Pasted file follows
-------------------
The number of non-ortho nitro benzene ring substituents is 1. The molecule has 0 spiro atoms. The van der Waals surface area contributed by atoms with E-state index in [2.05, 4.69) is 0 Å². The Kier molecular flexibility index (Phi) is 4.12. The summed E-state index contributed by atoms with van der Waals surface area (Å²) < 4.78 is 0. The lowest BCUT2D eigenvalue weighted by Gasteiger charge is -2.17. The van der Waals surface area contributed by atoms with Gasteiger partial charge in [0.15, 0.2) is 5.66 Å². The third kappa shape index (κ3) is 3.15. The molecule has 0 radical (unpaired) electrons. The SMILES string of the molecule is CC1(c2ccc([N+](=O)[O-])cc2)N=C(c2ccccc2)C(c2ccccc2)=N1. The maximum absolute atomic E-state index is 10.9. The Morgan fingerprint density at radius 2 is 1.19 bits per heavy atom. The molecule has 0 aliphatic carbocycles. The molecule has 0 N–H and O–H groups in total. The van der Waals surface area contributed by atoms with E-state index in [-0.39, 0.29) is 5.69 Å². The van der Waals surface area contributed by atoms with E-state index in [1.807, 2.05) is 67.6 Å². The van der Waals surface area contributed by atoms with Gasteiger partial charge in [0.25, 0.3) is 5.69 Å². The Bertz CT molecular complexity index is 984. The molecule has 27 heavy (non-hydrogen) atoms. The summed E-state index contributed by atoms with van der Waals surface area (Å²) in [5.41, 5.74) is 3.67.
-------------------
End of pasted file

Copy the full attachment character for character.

The number of non-ortho nitro benzene ring substituents is 1. The molecule has 0 spiro atoms. The van der Waals surface area contributed by atoms with E-state index in [2.05, 4.69) is 0 Å². The Kier molecular flexibility index (Phi) is 4.12. The summed E-state index contributed by atoms with van der Waals surface area (Å²) < 4.78 is 0. The lowest BCUT2D eigenvalue weighted by Gasteiger charge is -2.17. The van der Waals surface area contributed by atoms with Gasteiger partial charge in [0.15, 0.2) is 5.66 Å². The third kappa shape index (κ3) is 3.15. The molecule has 0 radical (unpaired) electrons. The SMILES string of the molecule is CC1(c2ccc([N+](=O)[O-])cc2)N=C(c2ccccc2)C(c2ccccc2)=N1. The maximum absolute atomic E-state index is 10.9. The Morgan fingerprint density at radius 2 is 1.19 bits per heavy atom. The molecule has 0 aliphatic carbocycles. The molecule has 0 N–H and O–H groups in total. The van der Waals surface area contributed by atoms with E-state index in [-0.39, 0.29) is 5.69 Å². The van der Waals surface area contributed by atoms with E-state index in [1.807, 2.05) is 67.6 Å². The van der Waals surface area contributed by atoms with Gasteiger partial charge in [0.25, 0.3) is 5.69 Å². The Bertz CT molecular complexity index is 984. The molecule has 27 heavy (non-hydrogen) atoms. The summed E-state index contributed by atoms with van der Waals surface area (Å²) in [5.41, 5.74) is 3.67.